A Budget Deal?
May 22, 2018There is reporting this morning that a Budget Deal may have been reached between Delegate Chris Jones, Chairman of the House Appropriations Committee, and Senate Emmett Hanger, Co-chair of the Senate Finance Committee. To bring you up to date:
- The Legislature adjourned in March without an agreed upon Budget to send to the Governor;
- The principal sticking point being whether or not to expand Medicaid for some 300,000 Virginians whose income falls below 138% of Federal Poverty
- When they reconvened, the House got quickly to work and amended the resubmitted base budget to look like the package they had passed during the regular Session (it is now HB5002, for those keeping score);
- The Senate went home to think, but Senator Hanger, who had supported expansion last year, kept trying to negotiate an agreement and a package he could support;
- The met on May 15th and 16th with no particular success.
It appears that Senator Hanger and Delegate Jones have reached agreement, the current roadblock may be that there are not enough votes to get the amendments to HB5002 out of Committee, though it seems fairly certain there are enough votes to pass them on the Senate floor. The other Co-chair of Senate Finance, and Senate Majority Leader, Tommy Norment, continues to be fairly adamantly and fundamentally opposed.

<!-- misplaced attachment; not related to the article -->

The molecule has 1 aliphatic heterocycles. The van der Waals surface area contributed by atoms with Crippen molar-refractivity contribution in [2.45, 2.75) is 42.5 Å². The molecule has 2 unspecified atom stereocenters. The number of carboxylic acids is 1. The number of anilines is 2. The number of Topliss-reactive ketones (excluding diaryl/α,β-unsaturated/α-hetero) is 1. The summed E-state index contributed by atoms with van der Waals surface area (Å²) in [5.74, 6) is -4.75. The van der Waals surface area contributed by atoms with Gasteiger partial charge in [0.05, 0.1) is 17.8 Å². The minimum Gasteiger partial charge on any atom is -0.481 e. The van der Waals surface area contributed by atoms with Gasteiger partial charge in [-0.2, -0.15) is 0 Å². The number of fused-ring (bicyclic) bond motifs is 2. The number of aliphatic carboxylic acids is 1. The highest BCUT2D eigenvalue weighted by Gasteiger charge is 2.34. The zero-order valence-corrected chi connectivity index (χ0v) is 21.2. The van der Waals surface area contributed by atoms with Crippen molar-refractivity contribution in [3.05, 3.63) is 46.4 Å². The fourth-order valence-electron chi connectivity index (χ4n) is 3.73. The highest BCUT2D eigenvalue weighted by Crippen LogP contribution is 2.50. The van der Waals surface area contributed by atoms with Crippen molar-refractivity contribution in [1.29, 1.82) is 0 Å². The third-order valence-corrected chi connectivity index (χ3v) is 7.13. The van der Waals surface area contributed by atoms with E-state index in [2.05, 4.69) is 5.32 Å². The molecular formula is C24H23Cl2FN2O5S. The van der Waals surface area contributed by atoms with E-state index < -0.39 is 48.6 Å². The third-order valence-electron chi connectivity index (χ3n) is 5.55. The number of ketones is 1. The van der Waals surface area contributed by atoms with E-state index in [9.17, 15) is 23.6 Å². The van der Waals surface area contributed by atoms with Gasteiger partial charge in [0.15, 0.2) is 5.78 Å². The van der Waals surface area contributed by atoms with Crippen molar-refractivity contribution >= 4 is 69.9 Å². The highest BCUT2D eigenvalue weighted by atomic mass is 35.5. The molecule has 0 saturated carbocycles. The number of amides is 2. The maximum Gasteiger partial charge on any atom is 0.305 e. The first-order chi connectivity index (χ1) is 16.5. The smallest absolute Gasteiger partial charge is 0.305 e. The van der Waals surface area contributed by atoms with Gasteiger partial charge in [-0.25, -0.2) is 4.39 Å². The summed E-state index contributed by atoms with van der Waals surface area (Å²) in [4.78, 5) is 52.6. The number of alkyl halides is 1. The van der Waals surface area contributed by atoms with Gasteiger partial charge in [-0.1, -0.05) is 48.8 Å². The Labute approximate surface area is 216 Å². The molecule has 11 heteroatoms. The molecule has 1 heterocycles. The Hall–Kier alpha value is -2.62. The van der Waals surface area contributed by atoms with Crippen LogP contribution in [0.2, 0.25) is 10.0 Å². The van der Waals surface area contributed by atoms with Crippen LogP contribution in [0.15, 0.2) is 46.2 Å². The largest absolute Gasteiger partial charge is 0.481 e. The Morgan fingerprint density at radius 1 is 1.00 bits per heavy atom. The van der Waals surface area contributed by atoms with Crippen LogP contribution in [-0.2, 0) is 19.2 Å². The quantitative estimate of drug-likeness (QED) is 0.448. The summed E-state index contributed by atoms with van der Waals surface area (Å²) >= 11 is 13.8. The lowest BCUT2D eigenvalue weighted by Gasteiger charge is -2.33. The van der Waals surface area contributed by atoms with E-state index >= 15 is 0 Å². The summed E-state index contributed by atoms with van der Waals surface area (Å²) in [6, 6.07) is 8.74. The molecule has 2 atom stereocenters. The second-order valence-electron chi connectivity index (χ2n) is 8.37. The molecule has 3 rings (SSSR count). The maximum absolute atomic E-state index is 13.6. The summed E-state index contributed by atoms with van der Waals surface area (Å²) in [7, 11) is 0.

It appears that the Senate recommendations would add additional funding for teachers, state employee wages, behavioral heath initiatives and DD Waiver slots. The DD Waiver slot proposed changes in the biennium from the introduced budget (and from HB5002) are listed below:
- Proposed CL slots reduced from 750 to 384
- The CL slot numbers include slots designate for facility transfers which are proposed to increase from 70 to 95
- There does not appear to be any change in the 50 additional slots in the CL Waiver to be held in reserve for inter-Waiver transfers or emergencies
- Proposed FIS slots increased for 75 to 895 with an additional 326 in FY20 to address the Priority 1 Wait List
- Proposed BI slots from 0 in the biennium to 40 in FY20
- In sum the latest proposal has 820 more slots.
While slots (as well as additional community behavioral health funding) are always a necessity and welcome, we are again sliding into the pit where capacity can not keep up with aspirations for services/supports. A total of more than 2,000 slots, and significant additions to community behavioral health is both welcome and terrifying!